Security Experts Call for Ransomware Payment Ban

John Lister's picture

A former cyber security chief says governments should ban organizations from paying money to ransomware gangs. Ciaran Martin likened such payment to bans on paying terrorist kidnappers.

The call has had a mixed response, with critics calling it an unfair constraint on business freedoms.

Martin was the first head of the United Kingdom's National Cyber Security Centre. That's an organization overseen by the country's intelligence services that advises businesses and the public on cyber security threats.

Ransomware has become a business worth an estimated $20 billion a year to criminals who gain access to computer networks and then encrypt files. The growth is partly through an expansion in tactics: as well as demanding payment to restore access to the files, some gangs also threaten to publicly expose any sensitive data on the networks.

A United States-led program has already seen 40 governments around the world agree not to pay ransoms in such cases. Many governments also advise businesses to never pay ransoms, with the logic being that it increases the incentive for future attacks. (Source:

Comparisons To Terrorism

Now Martin has told The Times that governments should make it illegal for businesses to pay money to ransomware gangs. He likened it to existing bans in some countries on businesses paying money to terrorist groups who have kidnapped staff members.

There's something of a chicken-and-egg situation as Martin noted such a ban would be more effective if governments offered more support to help businesses improve cyber security to prevent ransomware attacks.

Australia has considered such a ban but put it on hold for two years to give businesses time to improve their defenses.

Cultural Attitudes Vary

The Times suggests the idea of a legal ban on ransomware payments would be particularly unpopular in the US, which in turn influences attitudes in other countries. That's partly because the US is particularly wary of constraints on how businesses operate. (Source:

Another issue is that private healthcare companies in the country are prime targets for ransomware. Public health concerns may make lawmakers wary about removing even the slim possibility that ransomware gangs might live up to their promises to restore data after payment.

What's Your Opinion?

Do you support a ban on businesses paying ransoms? Is it more important to create a united front against cyber crime or to let organizations make their own decisions about payments? Are their more effective ways that governments could combat ransomware?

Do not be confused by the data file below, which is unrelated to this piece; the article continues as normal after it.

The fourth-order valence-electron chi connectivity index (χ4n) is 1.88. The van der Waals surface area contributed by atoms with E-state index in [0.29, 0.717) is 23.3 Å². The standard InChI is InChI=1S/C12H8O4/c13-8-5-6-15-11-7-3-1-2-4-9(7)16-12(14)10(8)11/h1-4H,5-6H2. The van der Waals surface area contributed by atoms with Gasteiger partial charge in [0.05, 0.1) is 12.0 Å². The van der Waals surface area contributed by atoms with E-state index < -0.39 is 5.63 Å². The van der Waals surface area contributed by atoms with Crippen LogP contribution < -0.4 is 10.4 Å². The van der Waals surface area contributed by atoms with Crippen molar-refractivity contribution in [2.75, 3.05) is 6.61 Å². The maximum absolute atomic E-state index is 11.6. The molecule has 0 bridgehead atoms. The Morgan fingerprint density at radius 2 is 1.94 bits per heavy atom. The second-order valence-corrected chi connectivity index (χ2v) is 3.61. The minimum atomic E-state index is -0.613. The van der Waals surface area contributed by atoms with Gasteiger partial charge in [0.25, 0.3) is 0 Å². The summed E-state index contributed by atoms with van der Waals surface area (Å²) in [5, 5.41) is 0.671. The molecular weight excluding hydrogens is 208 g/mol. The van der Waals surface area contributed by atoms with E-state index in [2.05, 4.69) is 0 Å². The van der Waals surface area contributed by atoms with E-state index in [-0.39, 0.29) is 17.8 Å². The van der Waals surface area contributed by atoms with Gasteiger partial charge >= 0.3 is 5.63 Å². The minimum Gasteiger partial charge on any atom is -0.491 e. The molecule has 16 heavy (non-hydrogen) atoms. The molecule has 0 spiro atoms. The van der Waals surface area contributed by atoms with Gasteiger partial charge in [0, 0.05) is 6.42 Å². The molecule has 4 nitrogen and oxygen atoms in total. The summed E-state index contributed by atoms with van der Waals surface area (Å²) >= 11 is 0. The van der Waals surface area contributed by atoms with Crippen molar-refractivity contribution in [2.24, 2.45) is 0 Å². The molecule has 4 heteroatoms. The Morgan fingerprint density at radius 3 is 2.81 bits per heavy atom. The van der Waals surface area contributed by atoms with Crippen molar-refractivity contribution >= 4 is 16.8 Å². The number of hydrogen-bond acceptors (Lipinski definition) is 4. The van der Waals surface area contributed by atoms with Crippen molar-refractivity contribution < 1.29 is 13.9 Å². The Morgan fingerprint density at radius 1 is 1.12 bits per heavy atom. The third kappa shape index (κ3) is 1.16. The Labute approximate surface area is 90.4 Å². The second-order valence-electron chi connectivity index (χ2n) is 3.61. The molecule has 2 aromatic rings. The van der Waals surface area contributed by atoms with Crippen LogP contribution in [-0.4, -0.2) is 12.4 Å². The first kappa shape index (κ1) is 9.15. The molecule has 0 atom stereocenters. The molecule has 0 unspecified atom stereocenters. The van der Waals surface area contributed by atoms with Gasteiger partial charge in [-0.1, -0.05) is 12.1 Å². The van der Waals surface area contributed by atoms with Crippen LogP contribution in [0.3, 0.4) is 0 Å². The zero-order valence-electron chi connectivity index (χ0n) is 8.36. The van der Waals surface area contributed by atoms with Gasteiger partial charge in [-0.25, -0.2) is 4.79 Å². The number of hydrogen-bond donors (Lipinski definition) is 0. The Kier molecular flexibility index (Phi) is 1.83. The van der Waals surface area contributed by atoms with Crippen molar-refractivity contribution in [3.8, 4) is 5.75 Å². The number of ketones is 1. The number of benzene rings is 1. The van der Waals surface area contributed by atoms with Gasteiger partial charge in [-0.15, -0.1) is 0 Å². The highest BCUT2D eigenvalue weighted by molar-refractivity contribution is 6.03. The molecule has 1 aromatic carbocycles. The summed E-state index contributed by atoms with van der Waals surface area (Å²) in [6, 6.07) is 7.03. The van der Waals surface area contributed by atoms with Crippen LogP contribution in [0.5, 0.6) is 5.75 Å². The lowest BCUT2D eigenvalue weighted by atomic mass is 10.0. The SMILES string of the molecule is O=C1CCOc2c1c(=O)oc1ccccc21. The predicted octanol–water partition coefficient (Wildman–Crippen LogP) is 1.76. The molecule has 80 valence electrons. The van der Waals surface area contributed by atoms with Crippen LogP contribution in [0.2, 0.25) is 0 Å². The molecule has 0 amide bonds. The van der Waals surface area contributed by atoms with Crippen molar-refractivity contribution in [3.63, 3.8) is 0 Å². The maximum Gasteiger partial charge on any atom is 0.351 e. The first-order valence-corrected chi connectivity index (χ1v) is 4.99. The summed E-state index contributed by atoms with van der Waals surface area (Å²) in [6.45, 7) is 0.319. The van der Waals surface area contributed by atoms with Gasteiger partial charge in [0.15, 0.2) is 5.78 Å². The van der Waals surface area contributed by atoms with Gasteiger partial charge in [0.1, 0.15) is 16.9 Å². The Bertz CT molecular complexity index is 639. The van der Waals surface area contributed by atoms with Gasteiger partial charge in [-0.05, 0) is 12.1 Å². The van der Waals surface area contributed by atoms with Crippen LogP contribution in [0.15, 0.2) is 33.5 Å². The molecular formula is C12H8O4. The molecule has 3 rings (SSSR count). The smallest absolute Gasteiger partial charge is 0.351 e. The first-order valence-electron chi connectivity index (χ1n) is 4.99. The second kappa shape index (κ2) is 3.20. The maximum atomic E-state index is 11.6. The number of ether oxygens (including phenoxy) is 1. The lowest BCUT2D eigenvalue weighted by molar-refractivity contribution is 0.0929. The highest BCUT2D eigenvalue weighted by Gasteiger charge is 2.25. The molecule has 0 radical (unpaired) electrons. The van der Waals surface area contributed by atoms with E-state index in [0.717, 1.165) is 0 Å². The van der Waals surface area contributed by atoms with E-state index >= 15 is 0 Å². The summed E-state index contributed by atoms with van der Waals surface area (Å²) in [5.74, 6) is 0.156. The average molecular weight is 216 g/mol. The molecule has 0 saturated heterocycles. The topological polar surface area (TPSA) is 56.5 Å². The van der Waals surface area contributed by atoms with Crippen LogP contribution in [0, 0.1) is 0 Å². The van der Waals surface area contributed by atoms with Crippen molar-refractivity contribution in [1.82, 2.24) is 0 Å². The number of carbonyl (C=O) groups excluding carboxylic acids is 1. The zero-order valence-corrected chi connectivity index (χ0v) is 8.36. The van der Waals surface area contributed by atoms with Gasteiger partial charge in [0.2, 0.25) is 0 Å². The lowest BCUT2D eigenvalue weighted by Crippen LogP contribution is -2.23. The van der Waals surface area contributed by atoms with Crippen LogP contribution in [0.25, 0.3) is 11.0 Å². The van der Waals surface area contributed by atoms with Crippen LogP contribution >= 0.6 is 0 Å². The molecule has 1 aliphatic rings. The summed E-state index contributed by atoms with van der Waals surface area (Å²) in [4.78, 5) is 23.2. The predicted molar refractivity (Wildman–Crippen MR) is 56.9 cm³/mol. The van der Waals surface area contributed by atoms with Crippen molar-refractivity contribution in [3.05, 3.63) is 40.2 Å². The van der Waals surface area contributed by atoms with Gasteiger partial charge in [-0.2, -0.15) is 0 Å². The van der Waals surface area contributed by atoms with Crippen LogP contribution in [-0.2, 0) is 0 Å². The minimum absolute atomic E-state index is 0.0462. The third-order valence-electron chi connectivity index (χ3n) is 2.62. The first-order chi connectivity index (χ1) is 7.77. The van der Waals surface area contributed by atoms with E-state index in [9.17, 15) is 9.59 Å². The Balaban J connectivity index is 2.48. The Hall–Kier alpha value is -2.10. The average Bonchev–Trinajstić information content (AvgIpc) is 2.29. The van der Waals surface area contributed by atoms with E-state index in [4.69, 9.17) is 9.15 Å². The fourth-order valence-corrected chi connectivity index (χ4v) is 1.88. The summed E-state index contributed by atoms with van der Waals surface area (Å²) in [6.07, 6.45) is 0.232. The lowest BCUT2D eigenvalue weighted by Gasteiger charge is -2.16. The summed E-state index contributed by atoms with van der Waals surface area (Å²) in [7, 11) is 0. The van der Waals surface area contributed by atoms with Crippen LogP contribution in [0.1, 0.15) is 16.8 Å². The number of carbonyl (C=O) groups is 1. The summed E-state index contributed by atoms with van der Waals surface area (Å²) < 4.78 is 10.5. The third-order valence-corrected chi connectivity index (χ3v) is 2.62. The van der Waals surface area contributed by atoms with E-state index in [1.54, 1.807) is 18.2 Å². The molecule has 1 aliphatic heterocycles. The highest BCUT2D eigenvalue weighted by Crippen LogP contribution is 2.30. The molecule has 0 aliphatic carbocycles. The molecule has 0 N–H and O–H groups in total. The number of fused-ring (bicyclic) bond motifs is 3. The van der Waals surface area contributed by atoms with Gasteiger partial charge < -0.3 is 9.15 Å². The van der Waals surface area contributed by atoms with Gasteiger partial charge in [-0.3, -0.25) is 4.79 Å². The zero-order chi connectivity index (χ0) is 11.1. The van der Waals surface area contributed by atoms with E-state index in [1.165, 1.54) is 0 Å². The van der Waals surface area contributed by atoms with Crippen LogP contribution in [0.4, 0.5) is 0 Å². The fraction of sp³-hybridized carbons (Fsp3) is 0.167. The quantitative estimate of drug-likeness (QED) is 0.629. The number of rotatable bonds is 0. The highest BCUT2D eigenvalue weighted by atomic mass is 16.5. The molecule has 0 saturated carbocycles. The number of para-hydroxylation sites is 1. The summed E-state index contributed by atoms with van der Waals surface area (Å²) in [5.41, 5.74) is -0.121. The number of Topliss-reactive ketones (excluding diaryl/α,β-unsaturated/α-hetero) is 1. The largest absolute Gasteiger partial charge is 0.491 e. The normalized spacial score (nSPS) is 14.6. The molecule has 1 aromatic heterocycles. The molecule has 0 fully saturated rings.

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ronangel1's picture

Any ban would not work because companies would still pay to get data back under the table using
offshore accounts paying ransom offshore so it could not be traced and them found out.

The way around this would be that all companies have duplicated multi-layer automatic isolated backups that even if data on the whole system was destroyed all they had to do would be to restore the data. The governments could have an assistance program with people ready to come and help instantly. These backup systems would have to be to a certain standard which was government and insurance company-approved and compulsory! Would all end overnight once implemented.
I have no data of any use to anyone but have a backup storage drive mirroring it on the computer.
also, TWO Portable plug-in hard drives both mirror the information which are spaced on backups and kept in a fire safe. Both are NEVER removed from the safe at the same time. To me, any loss of data would be at the most short term and inconvenient. That is of course encrypted stuff on my website server and in the cloud as well. If I can do it so can companies with unlimited funds and insurance back up!

Chief's picture

Why don't they just outlaw illegal activity?

That went over well /sarc off

Dennis has been preaching the value of backups using Acronis since I've been reading him beginning the last millennium.

Yeah, ransomware sucks, but even if your data is that valuable, the risk/reward scenario still holds true. Remember, the higher the value, the higher the cost to either protect or retrieve.

Dennis Faas's picture

I'm more of a Macrium Reflect fan now ever since Acronis started pushing cloud backups and their UI became increasingly buggy and confusing. Macrium Reflect version 8 is still free but it's the last free version.